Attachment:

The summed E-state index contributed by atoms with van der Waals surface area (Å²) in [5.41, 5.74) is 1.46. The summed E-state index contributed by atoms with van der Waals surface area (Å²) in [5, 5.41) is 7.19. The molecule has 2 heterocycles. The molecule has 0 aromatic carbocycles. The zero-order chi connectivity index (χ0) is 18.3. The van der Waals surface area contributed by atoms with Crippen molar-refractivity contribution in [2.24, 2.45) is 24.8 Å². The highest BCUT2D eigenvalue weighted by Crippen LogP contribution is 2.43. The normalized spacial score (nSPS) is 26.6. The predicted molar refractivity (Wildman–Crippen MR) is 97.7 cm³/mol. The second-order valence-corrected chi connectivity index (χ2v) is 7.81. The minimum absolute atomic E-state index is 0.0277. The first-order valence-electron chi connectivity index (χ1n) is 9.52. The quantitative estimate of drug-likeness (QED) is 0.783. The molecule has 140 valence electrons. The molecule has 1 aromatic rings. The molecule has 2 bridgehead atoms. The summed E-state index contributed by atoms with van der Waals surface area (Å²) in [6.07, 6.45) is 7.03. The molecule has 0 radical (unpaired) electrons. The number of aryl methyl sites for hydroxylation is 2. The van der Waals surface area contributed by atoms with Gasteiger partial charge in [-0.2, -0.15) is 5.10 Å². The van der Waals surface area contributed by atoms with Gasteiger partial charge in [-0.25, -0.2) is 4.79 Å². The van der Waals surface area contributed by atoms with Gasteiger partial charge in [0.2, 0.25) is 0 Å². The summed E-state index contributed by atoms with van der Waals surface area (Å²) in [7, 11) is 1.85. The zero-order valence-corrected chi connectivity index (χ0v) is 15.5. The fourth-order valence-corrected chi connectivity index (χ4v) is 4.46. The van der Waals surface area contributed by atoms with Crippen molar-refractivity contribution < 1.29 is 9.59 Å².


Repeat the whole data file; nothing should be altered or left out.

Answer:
The summed E-state index contributed by atoms with van der Waals surface area (Å²) in [5.41, 5.74) is 1.46. The summed E-state index contributed by atoms with van der Waals surface area (Å²) in [5, 5.41) is 7.19. The molecule has 2 heterocycles. The molecule has 0 aromatic carbocycles. The zero-order chi connectivity index (χ0) is 18.3. The van der Waals surface area contributed by atoms with Crippen molar-refractivity contribution in [2.24, 2.45) is 24.8 Å². The highest BCUT2D eigenvalue weighted by Crippen LogP contribution is 2.43. The normalized spacial score (nSPS) is 26.6. The predicted molar refractivity (Wildman–Crippen MR) is 97.7 cm³/mol. The second-order valence-corrected chi connectivity index (χ2v) is 7.81. The minimum absolute atomic E-state index is 0.0277. The first-order valence-electron chi connectivity index (χ1n) is 9.52. The quantitative estimate of drug-likeness (QED) is 0.783. The molecule has 140 valence electrons. The molecule has 1 aromatic rings. The molecule has 2 bridgehead atoms. The summed E-state index contributed by atoms with van der Waals surface area (Å²) in [6.07, 6.45) is 7.03. The molecule has 0 radical (unpaired) electrons. The number of aryl methyl sites for hydroxylation is 2. The van der Waals surface area contributed by atoms with Gasteiger partial charge in [-0.2, -0.15) is 5.10 Å². The van der Waals surface area contributed by atoms with Gasteiger partial charge in [-0.25, -0.2) is 4.79 Å². The van der Waals surface area contributed by atoms with Gasteiger partial charge in [0.2, 0.25) is 0 Å². The summed E-state index contributed by atoms with van der Waals surface area (Å²) in [7, 11) is 1.85. The zero-order valence-corrected chi connectivity index (χ0v) is 15.5. The fourth-order valence-corrected chi connectivity index (χ4v) is 4.46. The van der Waals surface area contributed by atoms with Crippen molar-refractivity contribution < 1.29 is 9.59 Å².